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Accumulation vs income funds: how they work and the pros and cons

Funds can be a popular choice for investors by allowing them to pool their money with others and access various investments. 

Not only does this investment fund offer diversification, but it also lowers the overall risk. 

But what if you have to choose between an ‘accumulation’ and ‘income’ fund?

We explain what these are, how they work and the advantages and disadvantages of each.  

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What is an accumulation fund? 

An accumulation fund reinvests dividends with no charges, boosting the price of each unit and raising the value of your investment. You can identify this fund if ‘Acc’ is included in the name.  

If you opt for an accumulation fund, you can benefit from compounding, where you earn returns on both the initial amount you invest and your returns.  

While the initial gains may appear small, these can snowball into bigger returns.  

As these funds focus on income, they will invest in companies or areas with good growth potential, such as technology companies

Accumulation funds are good for investors who don’t need returns immediately and hope to boost their money.  

What is an income fund? 

An income fund pays out any interest and dividend income as cash into your account, usually on a regular basis. You can identify this type of fund with ‘Inc’ in its name.  

Income funds usually invest in shares in relatively stable companies that pay out regular dividends. 

So, this option is good if you want income instead of focusing on boosting your investments.  

The pros and cons of accumulation funds 

There are many advantages of accumulation funds, including: 

  • Dividends are reinvested automatically and with no charge. 

  • Savings on commission costs as you don’t need to reinvest dividends manually. 

  • The chance to benefit from compounding and hopefully boost the value of your investments. 

But there are some disadvantages, including: 

  • Accumulation funds are not ideal if you’re not happy investing long-term. 

  • No dividends or income is paid out, which can be difficult if you need the money.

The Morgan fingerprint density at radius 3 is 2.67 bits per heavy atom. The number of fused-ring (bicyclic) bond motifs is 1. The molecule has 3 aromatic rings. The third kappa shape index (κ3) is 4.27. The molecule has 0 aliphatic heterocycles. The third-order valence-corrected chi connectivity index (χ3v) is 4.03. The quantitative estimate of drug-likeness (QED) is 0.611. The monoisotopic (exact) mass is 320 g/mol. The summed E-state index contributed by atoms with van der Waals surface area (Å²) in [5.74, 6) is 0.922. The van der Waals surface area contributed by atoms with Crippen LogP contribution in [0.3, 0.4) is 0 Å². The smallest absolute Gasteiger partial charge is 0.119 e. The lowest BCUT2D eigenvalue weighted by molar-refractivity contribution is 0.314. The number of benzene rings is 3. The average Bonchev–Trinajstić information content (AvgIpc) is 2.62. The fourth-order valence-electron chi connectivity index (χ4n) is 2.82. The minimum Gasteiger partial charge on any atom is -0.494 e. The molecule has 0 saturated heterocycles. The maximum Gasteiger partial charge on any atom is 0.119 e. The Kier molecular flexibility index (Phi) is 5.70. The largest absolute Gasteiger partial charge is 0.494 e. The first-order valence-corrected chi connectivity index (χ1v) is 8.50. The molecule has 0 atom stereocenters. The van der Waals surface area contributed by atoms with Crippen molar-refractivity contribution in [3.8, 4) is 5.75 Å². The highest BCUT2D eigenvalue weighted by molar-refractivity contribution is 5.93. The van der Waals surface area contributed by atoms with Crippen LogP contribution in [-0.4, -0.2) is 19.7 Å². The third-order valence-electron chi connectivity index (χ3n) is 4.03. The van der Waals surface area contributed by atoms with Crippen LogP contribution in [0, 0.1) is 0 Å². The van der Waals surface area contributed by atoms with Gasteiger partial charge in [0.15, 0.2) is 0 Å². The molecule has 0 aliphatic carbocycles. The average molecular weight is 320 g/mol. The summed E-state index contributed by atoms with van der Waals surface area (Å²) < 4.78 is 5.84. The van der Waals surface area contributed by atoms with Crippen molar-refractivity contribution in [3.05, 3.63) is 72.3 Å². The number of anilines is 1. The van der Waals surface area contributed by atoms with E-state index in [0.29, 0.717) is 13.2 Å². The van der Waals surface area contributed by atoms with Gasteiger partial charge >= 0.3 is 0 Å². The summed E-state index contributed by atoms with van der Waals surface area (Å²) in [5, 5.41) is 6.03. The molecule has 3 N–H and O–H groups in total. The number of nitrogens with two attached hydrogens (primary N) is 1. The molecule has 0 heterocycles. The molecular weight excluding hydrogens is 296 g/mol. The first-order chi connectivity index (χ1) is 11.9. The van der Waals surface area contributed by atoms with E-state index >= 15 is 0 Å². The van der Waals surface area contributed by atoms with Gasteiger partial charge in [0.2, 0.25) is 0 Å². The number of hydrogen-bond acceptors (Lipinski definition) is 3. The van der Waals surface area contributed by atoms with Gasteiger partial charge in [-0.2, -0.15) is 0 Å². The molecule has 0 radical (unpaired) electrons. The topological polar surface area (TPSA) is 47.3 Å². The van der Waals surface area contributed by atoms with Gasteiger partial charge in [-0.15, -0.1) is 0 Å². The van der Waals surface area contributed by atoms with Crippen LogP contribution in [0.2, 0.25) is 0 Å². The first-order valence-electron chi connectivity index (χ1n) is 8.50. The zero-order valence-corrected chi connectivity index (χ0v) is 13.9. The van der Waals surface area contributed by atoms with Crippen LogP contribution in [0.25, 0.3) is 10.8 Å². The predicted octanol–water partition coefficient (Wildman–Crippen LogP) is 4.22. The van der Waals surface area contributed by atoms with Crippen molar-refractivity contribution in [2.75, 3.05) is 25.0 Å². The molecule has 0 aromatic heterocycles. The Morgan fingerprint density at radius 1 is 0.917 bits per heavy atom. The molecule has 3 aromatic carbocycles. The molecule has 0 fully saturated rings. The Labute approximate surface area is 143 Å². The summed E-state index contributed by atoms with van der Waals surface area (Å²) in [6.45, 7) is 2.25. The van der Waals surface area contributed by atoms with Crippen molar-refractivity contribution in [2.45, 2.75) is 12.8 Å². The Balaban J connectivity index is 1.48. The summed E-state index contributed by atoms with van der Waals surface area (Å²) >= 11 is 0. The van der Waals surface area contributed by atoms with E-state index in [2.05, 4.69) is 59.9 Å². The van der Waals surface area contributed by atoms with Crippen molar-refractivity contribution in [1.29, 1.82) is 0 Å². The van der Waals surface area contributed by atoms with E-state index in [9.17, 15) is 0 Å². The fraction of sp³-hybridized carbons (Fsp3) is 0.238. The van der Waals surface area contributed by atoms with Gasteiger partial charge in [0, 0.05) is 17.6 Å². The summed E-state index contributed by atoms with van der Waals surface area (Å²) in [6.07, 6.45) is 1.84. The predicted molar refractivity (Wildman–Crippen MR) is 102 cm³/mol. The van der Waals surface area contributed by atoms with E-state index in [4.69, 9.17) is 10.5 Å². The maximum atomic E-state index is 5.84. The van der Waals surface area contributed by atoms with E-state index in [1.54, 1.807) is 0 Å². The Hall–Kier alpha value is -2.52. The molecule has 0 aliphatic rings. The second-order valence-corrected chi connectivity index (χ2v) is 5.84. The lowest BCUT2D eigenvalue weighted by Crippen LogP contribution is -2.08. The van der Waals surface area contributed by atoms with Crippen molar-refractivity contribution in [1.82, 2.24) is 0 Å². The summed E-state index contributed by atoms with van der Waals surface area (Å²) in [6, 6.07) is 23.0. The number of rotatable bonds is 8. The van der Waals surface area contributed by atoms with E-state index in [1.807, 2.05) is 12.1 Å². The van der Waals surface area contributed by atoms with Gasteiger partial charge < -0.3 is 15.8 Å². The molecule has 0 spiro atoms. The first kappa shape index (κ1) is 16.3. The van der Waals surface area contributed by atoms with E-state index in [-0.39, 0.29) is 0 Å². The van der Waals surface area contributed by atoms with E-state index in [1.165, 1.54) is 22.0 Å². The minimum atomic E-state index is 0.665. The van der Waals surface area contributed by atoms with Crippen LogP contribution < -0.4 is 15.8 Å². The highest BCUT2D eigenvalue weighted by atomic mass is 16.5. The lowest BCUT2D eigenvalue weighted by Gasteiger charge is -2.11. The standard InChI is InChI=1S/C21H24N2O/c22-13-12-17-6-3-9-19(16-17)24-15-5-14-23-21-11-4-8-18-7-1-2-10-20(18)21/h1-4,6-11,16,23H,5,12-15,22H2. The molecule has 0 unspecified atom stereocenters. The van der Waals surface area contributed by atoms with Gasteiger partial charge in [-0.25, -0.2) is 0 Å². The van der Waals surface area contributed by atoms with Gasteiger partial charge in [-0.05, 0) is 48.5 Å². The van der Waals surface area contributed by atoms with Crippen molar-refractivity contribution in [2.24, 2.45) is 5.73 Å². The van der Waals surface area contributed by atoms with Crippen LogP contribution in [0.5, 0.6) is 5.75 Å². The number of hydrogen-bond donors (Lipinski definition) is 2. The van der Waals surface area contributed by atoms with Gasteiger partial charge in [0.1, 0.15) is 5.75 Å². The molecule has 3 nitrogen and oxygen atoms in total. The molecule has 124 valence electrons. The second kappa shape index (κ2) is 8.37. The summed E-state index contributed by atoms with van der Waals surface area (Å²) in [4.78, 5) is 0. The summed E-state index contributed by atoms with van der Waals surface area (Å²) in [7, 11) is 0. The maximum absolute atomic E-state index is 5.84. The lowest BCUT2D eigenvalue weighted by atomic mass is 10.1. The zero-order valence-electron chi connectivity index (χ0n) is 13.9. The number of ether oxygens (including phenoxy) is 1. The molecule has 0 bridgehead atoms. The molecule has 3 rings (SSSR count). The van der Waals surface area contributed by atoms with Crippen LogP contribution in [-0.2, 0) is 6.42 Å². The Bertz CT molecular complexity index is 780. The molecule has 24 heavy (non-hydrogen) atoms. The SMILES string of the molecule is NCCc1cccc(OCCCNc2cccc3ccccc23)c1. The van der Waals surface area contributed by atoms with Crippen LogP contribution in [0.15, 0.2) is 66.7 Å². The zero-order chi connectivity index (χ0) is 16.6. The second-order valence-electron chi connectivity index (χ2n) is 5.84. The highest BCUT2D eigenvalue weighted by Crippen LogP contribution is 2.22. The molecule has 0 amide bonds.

• If you want cash, you’ll have to sell the fund. 

The pros and cons of income funds 

Income funds have many benefits, including: 

  • The ability to draw a regular income from these funds via dividends. 

  • You can choose to do what you want with your cash. 

  • More flexibility with your investments as you can put your money into other assets. 

However, there are some drawbacks, including: 

  • If you don’t reinvest dividends, you’re unlikely to benefit from compounding, and you won’t be able to potentially increase the value of your investments in the long term. 

  • If you do decide to reinvest dividends, you have to do this yourself and may need to pay a fee.  

Still struggling to decide between an accumulation and an income fund?

An independent financial adviser can look at your circumstances and recommend the right strategy and fund for you.  

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Can I switch the type of fund? 

You can switch the type of fund after you’ve chosen one. 

For example, if you’re invested in an accumulation fund and want regular payments to supplement your retirement, you can switch to an income fund. You may be charged a fee, so it’s a good idea to check beforehand.  

If you’re not using an individual savings account (ISA), switching funds means selling the current one for a new one, which may trigger capital gains tax – if it exceeds your annual allowance. 

And if you want to reinvest dividends, it is possible to do it yourself, but you may incur a fee.  

How to buy income and accumulation funds 

You can buy income and accumulation funds directly via an investment platform, or a financial adviser may be able to purchase one for you.  

It’s worth having a long-term plan for your funds and understanding the potential benefits, risks and fees before investing, as well as shopping around. 

Are income and accumulation funds taxed? 

Both funds are taxed the same. You won’t get taxed on dividends and profits if your investments are in an ISA or self-invested personal pension (SIPP)

If you hold your investments in a dealing account, it is taxable.  

Most people get an annual personal savings allowance, while everyone gets a dividend allowance and capital gains tax allowance (the latter is on any increase in value when you sell). 

If you're considering investing and need guidance, an independent financial adviser can help.

Unbiased can connect you to an FCA-regulated adviser who can recommend the best strategy and investments based on your circumstances and future goals.

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About the author
Lisa-Marie Voneshen is a Senior Content Writer at Unbiased. She is an award-winning journalist with nearly a decade of experience writing and editing content across various areas, including personal finance and investing.